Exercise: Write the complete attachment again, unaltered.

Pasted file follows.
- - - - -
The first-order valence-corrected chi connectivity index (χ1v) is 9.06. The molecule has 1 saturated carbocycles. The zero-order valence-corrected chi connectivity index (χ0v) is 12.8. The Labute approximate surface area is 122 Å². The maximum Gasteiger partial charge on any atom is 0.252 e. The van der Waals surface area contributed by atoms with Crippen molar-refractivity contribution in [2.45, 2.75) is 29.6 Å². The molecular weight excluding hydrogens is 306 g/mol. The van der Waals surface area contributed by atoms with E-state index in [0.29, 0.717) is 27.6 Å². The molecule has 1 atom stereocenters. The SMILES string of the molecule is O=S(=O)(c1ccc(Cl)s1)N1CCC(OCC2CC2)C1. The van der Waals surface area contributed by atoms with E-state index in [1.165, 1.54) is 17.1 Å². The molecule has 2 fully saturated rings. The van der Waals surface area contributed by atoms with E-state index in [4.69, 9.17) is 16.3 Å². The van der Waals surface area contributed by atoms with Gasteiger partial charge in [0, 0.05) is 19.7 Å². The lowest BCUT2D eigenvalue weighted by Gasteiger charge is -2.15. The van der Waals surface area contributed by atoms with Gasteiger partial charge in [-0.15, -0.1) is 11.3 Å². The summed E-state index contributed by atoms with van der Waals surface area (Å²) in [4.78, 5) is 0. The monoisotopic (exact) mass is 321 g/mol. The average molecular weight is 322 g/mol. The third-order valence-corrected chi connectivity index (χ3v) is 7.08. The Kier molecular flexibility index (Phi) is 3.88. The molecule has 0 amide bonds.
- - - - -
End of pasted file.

The first-order valence-corrected chi connectivity index (χ1v) is 9.06. The molecule has 1 saturated carbocycles. The zero-order valence-corrected chi connectivity index (χ0v) is 12.8. The Labute approximate surface area is 122 Å². The maximum Gasteiger partial charge on any atom is 0.252 e. The van der Waals surface area contributed by atoms with Crippen molar-refractivity contribution in [2.45, 2.75) is 29.6 Å². The molecular weight excluding hydrogens is 306 g/mol. The van der Waals surface area contributed by atoms with E-state index in [0.29, 0.717) is 27.6 Å². The molecule has 1 atom stereocenters. The SMILES string of the molecule is O=S(=O)(c1ccc(Cl)s1)N1CCC(OCC2CC2)C1. The van der Waals surface area contributed by atoms with E-state index in [1.165, 1.54) is 17.1 Å². The molecule has 2 fully saturated rings. The van der Waals surface area contributed by atoms with E-state index in [4.69, 9.17) is 16.3 Å². The van der Waals surface area contributed by atoms with Gasteiger partial charge in [0, 0.05) is 19.7 Å². The lowest BCUT2D eigenvalue weighted by Gasteiger charge is -2.15. The van der Waals surface area contributed by atoms with Gasteiger partial charge in [-0.15, -0.1) is 11.3 Å². The summed E-state index contributed by atoms with van der Waals surface area (Å²) in [4.78, 5) is 0. The monoisotopic (exact) mass is 321 g/mol. The average molecular weight is 322 g/mol. The third-order valence-corrected chi connectivity index (χ3v) is 7.08. The Kier molecular flexibility index (Phi) is 3.88. The molecule has 0 amide bonds.